Said The Maiden – Here’s A Health
Maiden Records – Out now
Here’s A Health is the second album from Said The Maiden, a trio comprising Jess Distill, Hannah Elizabeth and Kathy Pilkington. Their debut album, A Curious Tale, garnered some good reviews and I cannot help feeling that this new one will do lots better.
I like the simplicity, the clarity and the humour of Here’s A Health and these three add a lot to the album. The simplicity comes from the arrangements. There is nothing fussy or overworked about the production and there is an interesting effect with many of the songs that you feel you are only feet away from them – how that works I don’t know, unless it is in my for imagination!
The three voices are invariably marked out to the left, centre and right. Once or twice the use of this approach takes me by surprise, a bit like when stereo became easily available and guitars slid from one side to the room to the other. Nowadays there seems to be more effort put into filling the whole aural space but here Said The Maiden use this differentiation to emphasise the individual voices, giving a clean clear sound.
The thing that really attracts me to this album – besides the voices, the harmonies, the clarity etc – is the underlying humour. It varies from a no-nonsense approach about the trials of Polly who stows away in order to be with her lover yet they are found in bed together with the subsequent penalty paid by the girl (Polly Can You Swim?). Not an inch of sisterhood support here!
This is followed by the extremely black Black Annis, a woman who lives in a cave on the outskirts of Leicester and spends her time catching children, sucking them dry of their blood, eating their flesh and then using their skins for her skirts. The song is in the middle of the album and by the time I got here I was considering the sense of nicety, the feeling of genteelness evoked by the band, even though some of the preceding songs had their murderous bits as many folk songs do. But this made me smile. I had been lulled into a comfortable situation and then hot on the heels of no sympathy for Polly comes a simple tale of a bogey-woman. Apparently, the site of the cave where Black Annis is supposed to have lived is now a housing estate so I suppose the children of Leicester may rest easy now – or can they?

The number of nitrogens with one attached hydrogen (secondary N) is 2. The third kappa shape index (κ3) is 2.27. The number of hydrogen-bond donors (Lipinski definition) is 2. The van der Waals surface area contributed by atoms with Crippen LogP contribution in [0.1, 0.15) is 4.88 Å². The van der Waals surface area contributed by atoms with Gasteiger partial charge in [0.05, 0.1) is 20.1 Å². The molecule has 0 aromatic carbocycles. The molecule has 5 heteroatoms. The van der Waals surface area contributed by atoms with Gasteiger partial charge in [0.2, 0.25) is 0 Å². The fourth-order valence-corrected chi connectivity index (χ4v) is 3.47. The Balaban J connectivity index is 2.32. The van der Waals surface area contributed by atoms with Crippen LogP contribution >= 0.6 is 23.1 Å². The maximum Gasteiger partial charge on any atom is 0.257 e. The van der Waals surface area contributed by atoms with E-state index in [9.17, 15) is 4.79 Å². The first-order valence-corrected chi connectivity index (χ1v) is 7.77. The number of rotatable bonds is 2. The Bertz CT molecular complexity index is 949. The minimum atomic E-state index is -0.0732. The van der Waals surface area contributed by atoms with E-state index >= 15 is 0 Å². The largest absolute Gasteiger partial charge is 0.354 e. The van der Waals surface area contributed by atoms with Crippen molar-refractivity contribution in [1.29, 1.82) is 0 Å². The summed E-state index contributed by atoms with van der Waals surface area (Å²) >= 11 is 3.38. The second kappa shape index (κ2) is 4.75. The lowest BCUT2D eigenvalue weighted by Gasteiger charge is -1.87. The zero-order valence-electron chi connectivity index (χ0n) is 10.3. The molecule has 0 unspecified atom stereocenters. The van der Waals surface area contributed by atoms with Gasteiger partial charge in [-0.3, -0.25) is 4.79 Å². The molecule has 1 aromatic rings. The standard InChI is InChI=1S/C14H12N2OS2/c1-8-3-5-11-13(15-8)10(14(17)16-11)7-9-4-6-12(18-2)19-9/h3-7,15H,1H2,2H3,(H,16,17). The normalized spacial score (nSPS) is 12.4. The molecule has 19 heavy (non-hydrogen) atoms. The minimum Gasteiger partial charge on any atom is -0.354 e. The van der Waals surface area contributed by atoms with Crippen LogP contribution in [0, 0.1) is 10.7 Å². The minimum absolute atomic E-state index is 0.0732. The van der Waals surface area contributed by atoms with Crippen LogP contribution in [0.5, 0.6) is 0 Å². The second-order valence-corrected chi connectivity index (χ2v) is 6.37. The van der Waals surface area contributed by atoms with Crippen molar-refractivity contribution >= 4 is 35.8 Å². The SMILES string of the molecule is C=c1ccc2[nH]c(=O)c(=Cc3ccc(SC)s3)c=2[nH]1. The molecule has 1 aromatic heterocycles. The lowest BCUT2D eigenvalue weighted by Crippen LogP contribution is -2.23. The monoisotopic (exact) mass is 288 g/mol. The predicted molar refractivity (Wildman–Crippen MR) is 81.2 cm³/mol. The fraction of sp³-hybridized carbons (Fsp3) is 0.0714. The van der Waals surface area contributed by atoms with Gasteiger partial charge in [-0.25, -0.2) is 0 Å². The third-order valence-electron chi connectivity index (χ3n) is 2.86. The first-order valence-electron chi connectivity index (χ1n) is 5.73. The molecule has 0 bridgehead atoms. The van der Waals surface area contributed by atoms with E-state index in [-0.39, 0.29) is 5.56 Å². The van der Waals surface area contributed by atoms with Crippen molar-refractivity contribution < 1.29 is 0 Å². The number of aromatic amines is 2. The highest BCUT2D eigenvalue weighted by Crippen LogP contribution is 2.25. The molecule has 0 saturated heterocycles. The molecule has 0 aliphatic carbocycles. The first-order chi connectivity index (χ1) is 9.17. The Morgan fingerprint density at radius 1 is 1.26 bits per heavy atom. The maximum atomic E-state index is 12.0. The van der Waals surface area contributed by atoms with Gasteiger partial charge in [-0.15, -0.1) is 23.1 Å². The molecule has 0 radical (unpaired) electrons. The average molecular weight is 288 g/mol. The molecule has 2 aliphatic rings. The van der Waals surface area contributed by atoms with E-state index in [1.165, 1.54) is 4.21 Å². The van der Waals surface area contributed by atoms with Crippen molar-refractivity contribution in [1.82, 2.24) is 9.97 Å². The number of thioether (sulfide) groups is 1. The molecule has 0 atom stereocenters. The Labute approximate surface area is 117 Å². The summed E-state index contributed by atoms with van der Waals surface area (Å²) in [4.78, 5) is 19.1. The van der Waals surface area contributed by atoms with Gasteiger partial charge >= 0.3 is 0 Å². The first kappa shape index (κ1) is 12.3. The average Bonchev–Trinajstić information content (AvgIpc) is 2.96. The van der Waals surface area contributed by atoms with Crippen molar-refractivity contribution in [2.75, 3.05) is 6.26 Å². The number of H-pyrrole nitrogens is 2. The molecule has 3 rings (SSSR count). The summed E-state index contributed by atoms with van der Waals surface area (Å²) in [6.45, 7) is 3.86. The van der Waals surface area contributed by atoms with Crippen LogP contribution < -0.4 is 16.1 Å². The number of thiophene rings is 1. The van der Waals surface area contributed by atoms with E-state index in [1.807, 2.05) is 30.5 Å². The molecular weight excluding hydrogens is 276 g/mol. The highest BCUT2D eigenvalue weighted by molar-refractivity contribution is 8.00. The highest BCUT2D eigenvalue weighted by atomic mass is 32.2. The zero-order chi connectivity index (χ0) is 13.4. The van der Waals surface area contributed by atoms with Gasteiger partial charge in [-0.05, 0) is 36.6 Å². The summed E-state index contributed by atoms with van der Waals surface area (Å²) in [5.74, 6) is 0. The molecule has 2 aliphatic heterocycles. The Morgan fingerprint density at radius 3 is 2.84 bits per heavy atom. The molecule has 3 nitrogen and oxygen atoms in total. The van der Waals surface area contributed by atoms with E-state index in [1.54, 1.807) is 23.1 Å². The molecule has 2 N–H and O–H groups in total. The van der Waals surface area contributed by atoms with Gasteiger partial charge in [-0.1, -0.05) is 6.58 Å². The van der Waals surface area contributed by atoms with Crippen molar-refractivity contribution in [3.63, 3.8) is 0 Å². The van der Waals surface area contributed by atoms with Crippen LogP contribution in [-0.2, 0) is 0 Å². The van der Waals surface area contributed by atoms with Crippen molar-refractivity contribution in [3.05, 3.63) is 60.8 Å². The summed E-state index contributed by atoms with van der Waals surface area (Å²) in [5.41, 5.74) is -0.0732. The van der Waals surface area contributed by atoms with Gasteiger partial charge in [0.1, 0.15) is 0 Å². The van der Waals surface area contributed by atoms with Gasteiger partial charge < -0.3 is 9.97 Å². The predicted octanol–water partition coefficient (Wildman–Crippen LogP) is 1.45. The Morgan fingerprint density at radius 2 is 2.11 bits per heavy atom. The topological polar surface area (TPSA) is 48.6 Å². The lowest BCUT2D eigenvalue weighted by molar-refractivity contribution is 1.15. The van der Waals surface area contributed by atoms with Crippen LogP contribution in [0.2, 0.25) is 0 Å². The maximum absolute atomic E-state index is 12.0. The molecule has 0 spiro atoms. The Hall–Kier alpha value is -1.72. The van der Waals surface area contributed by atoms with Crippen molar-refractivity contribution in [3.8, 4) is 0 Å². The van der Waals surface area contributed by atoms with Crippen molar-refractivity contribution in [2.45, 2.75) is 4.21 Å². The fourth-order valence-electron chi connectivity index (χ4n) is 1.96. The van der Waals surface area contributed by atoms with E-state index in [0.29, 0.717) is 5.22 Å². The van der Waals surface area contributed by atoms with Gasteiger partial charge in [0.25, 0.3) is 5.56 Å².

Said The Maiden may sound clear and perhaps at times sweet (Tom Paxton’s Jennifer’s Rabbit) but there is definitely a more gory side to them. The third in this triumvirate of dark dark tales is the mournful In The Pines. This is a story of a woman taking to the woods whilst the head of her husband has been found in the wheel of the car – no body to be seen.
Having done with the macabre, something struck me about this album and its focus on women. The Maid of the Mill is about a real young woman, who was so fair that the fame brought upon her and her family by the song caused her to recede from the limelight; Sweet William’s Ghost, is a well-known story about a woman longing to be with her dead husband; Take The Night is about a woman who takes to highway robbery, and dies because of it. A subtle and refreshing view of a set of songs that take women as the central theme, whether heroine or not and perhaps a not coincidental timely reminder of the role played by women in folk song and history.
The final song on the album (except for the Epilogue, bookending the Preamble at the start) is The Quiet Joys of Brotherhood. Brought to the attention of many of us old enough to recall by Sandy Denny some 50 years ago (Is it really that long ago?) Said The Maiden were requested to learn this song for performance by Dave Swarbrick. They supported Swarb on his 2015 solo UK tour and we have to be grateful to him for this. The song is sung a capella and the sound is just glorious. The stereo split really gives us the three voices, separately and as one, and the sound cannot be ignored – everything stops for this track.
Here’s A Health is an album with many aspects and several assets. The choice of song is good, the underlying humour appeals to me and the production really brings out the strengths of their clear voices and close harmonies. When you listen to it either use good headphones or, and I recommend this, through loud speakers. I could say more but I’m going to listen to Quiet Joys of Brotherhood again.
Order it here: http://www.saidthemaiden.co.uk/
Photo Credit: Ela Walenda